Most manufacturing enterprises are organized as networks of manufacturing and distribution sites that procure raw materials, transform them into intermediate and finished products, and distribute the finished products to customers. The simplest network consists of one site that performs both manufacturing and distribution. More complex networks, such as those required to manufacture mainframe computers, span multiple sites that may be scattered around the world.
We call these networks supply chains or value-added chains, as shown in Figure 1. Often, multiple managers — manufacturing, operations, logistics, material, distribution, and transportation managers — have responsibility for different parts of a chain. Overall operational performance, as part of the finished product’s cost, may be the responsibility of the product division’s general manager.
Managing a supply chain is very different from managing one site. The inventory stockpiles at the various sites, including both incoming materials and finished products, have complex interrelationships. Efficient and effective management of inventory throughout the supply chain significantly improves the ultimate service provided to the customer. In this paper, we describe the many pitfalls of managing supply chain inventories and suggest opportunities for improving management and control. Throughout the discussion, we draw upon our knowledge and experience of supply chain management at electronics, computer, and automobile companies.
Pitfalls 1 through 4 address problems related to information definition and supply chain management. Pitfalls 5 through 9 relate to operational problems. Pitfalls 10 through 14 are problems that are strategic and design related.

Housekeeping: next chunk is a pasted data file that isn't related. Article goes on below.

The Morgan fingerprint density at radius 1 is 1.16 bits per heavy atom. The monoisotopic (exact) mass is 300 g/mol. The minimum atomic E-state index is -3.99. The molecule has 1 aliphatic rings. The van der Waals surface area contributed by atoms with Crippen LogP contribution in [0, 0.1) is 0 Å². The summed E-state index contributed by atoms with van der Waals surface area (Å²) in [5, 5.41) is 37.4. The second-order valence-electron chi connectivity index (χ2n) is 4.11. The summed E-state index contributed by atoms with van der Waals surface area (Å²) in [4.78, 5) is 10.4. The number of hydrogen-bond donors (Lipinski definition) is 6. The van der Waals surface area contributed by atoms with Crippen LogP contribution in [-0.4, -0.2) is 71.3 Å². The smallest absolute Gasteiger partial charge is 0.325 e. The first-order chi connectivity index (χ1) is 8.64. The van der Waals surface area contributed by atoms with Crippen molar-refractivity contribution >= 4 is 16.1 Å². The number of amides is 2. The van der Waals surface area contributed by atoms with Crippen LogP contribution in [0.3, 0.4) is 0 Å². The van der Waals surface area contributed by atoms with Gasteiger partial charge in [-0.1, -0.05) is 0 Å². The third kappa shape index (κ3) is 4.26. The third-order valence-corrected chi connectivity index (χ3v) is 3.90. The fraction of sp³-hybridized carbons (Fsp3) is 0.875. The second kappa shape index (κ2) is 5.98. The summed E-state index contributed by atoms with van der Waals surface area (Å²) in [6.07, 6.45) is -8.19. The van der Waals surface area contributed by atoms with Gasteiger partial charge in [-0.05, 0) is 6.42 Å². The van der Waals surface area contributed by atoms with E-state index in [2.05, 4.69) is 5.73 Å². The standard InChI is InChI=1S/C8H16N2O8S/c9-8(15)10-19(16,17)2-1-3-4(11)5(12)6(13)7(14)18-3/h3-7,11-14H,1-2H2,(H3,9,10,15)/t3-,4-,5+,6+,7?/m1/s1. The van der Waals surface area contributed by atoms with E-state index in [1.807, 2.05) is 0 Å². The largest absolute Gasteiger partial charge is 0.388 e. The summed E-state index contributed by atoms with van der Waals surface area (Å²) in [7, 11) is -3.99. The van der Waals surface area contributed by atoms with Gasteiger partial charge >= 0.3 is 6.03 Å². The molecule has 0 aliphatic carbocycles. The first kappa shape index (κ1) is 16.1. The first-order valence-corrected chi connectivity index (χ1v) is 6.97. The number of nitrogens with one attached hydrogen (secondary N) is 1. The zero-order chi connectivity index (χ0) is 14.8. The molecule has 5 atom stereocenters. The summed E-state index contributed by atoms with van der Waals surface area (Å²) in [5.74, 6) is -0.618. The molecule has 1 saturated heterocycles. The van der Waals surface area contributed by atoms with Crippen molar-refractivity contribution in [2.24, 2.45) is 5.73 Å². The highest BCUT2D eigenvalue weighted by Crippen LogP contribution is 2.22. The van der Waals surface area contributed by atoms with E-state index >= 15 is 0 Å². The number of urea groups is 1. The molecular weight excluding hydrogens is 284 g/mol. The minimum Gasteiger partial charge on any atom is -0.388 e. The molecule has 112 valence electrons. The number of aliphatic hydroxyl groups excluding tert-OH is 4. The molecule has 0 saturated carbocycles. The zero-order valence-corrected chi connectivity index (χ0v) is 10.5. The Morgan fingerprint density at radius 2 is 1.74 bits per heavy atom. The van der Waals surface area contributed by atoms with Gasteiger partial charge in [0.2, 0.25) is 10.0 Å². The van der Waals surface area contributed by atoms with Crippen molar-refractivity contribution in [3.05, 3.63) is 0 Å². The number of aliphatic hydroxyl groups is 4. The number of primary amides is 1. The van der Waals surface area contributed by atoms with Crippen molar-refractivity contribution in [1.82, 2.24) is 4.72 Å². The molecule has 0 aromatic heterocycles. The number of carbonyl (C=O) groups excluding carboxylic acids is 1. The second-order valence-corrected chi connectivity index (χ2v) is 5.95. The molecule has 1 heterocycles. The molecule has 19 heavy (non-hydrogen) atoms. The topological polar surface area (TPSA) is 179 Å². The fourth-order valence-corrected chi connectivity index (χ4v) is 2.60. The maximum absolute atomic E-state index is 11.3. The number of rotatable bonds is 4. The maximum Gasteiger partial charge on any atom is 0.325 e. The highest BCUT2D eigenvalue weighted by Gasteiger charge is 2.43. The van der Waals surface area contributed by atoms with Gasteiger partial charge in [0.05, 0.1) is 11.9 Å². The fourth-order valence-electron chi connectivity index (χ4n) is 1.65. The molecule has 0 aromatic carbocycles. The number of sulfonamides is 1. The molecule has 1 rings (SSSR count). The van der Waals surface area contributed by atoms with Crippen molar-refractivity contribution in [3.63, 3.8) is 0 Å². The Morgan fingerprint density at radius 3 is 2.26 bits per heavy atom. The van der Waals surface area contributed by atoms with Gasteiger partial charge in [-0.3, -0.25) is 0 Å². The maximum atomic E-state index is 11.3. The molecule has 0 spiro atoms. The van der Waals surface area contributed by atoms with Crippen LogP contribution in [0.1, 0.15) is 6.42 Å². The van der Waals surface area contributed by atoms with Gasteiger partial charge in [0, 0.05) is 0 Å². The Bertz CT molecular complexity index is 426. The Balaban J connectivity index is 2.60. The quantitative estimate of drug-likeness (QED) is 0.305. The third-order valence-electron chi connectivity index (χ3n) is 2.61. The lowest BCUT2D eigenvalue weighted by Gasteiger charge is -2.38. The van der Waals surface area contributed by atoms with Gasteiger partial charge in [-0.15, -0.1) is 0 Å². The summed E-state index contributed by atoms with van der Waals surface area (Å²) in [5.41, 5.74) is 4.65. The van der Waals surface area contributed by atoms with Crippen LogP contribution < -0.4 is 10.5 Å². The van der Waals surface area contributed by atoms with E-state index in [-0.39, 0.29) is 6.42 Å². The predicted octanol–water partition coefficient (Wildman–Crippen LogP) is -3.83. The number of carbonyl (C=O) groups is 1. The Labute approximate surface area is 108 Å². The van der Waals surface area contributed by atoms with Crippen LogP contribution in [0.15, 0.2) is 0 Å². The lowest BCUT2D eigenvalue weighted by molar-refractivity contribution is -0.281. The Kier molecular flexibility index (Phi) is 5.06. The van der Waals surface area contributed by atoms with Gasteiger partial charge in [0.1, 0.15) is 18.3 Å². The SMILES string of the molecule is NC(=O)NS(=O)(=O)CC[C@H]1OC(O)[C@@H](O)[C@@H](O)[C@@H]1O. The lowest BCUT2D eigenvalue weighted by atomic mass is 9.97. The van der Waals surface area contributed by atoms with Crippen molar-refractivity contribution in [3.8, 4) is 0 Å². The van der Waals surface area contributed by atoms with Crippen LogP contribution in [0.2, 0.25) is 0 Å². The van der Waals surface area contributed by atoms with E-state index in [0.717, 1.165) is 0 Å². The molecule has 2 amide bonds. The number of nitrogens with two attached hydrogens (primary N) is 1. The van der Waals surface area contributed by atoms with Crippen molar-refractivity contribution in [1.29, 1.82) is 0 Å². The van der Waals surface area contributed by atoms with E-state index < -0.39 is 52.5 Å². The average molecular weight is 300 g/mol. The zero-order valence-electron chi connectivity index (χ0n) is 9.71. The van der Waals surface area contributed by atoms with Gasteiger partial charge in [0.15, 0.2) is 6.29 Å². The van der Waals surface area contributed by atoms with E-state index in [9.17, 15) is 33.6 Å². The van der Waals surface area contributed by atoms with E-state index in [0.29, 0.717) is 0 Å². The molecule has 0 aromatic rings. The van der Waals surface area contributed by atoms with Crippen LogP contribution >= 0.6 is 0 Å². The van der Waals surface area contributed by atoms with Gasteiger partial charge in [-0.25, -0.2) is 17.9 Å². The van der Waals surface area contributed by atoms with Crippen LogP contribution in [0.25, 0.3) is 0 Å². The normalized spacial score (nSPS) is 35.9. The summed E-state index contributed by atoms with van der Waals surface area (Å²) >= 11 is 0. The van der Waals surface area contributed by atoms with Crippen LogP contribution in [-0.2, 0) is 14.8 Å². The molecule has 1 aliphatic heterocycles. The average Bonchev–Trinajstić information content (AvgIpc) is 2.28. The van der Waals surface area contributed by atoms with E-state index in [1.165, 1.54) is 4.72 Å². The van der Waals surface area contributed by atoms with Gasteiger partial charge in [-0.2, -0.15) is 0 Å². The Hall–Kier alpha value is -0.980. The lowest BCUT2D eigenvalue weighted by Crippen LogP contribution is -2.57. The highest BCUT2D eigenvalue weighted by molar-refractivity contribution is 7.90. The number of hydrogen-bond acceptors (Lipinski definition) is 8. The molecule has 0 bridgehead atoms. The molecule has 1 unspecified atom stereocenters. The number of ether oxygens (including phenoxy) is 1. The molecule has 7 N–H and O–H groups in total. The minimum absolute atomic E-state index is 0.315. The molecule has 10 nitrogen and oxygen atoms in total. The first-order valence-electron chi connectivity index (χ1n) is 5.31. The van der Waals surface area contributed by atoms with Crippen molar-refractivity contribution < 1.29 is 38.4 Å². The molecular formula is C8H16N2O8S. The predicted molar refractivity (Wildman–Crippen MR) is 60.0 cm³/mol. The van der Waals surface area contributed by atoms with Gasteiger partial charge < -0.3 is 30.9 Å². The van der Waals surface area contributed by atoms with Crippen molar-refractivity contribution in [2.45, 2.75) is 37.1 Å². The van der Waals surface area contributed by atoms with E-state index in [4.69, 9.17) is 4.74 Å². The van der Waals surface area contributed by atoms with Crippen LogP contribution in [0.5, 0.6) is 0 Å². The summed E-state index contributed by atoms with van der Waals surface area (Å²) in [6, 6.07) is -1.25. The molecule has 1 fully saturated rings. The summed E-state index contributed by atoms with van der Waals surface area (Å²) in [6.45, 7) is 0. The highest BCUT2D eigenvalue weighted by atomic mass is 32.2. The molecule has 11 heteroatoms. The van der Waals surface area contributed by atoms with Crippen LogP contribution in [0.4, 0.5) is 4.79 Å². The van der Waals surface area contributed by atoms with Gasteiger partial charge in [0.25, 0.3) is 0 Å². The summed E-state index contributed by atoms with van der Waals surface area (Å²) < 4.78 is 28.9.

Pitfall 1: No Supply Chain Metrics
Although the supply chain’s overall performance depends on the sites’ joint performance, usually each site is managed by fairly autonomous management teams, each with its own objectives and mission. These objectives may have little to do with the supply chain’s overall performance. Worse, these objectives may conflict. The consequence is that the different sites may have operational goals that, if met, result in inefficiencies for the overall chain.
For example, a northern California computer manufacturer’s circuit assembly operation used cost per placement as its overriding performance measure. The site focused on reducing placement cost. This was not inherently wrong, but it didn’t take into account how the site’s performance affected the overall supply chain of computer manufacturing and distribution. Consequently, the site held excessive inventory in order to operate in large lot sizes.